Darkness. What do I know about darkness? Darkness begins with the letter D, so does the word diamond.
My dad gave my mom a ring once, white gold, stems rising to small diamonds surrounding a deep green, square emerald. It was the gift before the divorce.
After my mom died, we drew straws to see who would get it. I got it. I don’t remember if I drew the shortest straw or the longest.
A few years later I went to hawk that ring. The jeweler took it to the back of the store then came back and said, “I can’t give you much for it. The emerald is flawed.”
I shook my head, took the ring and put it in my pocket. I didn’t say, “Of course it’s flawed. It’s real! Everything real is flawed. It’s a darkness we all carry around with us.”
When I was a kid, we spent our summers at my grandparents’ farm. At night, we five kids would go to the sleeping porch, my sister and I tight together in the twin bed, while my three brothers bunched together in the double. Then my grandma would come in, pull the string on the ceiling light and, except for the slit of light coming under the door from the kitchen, it’d be dark. And my grandma told us stories about a dog with eyes as big as saucers, about a naughty piggy who wouldn’t jump over the stile. The darkness of that room was sweet with her voice, warm with our stillness. This is the best kind of darkness.
Then there’s the darkness that thickens and closes around you. It’s scarier than walking through a corn field in August, at night, even before there were GMOs. You and hear every flap of the wind, every rustle in the stalks. The sandy soil under your feet seems to be getting deeper, and your steps are slowing. Even though the farm house can’t be that far away and even though you can hear the voices of your siblings hooting and shouting, you could still die here. You are so small. The sound is so big.
I don’t imagine a bat ever feels afraid darting through the night or a mole feels afraid burrowing through its tunnels. I don’t imagine they ever feel the weight of true darkness that seems reserved for humans. It’s what we call depression. I think that word means nothing. Instead of a person saying, “I’m depressed.”, they should say, “I am in prison. I cannot breathe. It feels like a hundred year old oak tree is resting on my chest. It is so dark in here and there might be rats in the echoes. Is anyone there?”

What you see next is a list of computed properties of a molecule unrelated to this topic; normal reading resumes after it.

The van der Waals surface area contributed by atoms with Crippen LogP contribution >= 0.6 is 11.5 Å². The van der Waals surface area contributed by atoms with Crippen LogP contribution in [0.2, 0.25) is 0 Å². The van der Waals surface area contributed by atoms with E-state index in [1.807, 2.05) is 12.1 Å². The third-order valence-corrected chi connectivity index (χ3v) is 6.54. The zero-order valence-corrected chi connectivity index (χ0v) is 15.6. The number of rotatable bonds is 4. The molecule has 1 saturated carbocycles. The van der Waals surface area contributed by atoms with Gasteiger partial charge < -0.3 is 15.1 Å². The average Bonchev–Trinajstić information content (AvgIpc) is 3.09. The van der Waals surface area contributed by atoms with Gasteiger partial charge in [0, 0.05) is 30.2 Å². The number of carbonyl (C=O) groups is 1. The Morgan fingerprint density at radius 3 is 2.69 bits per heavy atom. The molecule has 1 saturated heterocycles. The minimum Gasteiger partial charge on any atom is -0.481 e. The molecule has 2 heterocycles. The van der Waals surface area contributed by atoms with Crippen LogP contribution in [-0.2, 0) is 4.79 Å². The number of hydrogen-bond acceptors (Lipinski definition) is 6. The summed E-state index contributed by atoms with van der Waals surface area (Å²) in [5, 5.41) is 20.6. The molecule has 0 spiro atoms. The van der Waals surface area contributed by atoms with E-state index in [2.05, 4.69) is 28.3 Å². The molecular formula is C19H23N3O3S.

How does a person come to fall into this dungeon? Sometimes I think it has to do with being the wrong shape, being a lily in a community of dandelions. A slouch might bring you to the right height. A strict diet would bring your stem in line. But your fragrance will give you away every time. You don’t belong and all the chemical concoctions in the world aren’t going to make you belong.
It will be the unlikely ones, the low people, the dogs, who will come find you, who will pull you up. But if they can’t find you, pinned as you are, under that mighty oak, there is another way out.
Courage. Courage. Coeur. Heart. Take your heart, hold it out in front of you and follow it like it was the North Star. As long as the stars burn, darkness will not be absolute.
Thankfully, as we age, as our colors fade and our energy wanes, we start to forget things. More and more often we forget to be afraid and we become that sweet voice telling stories in the dark.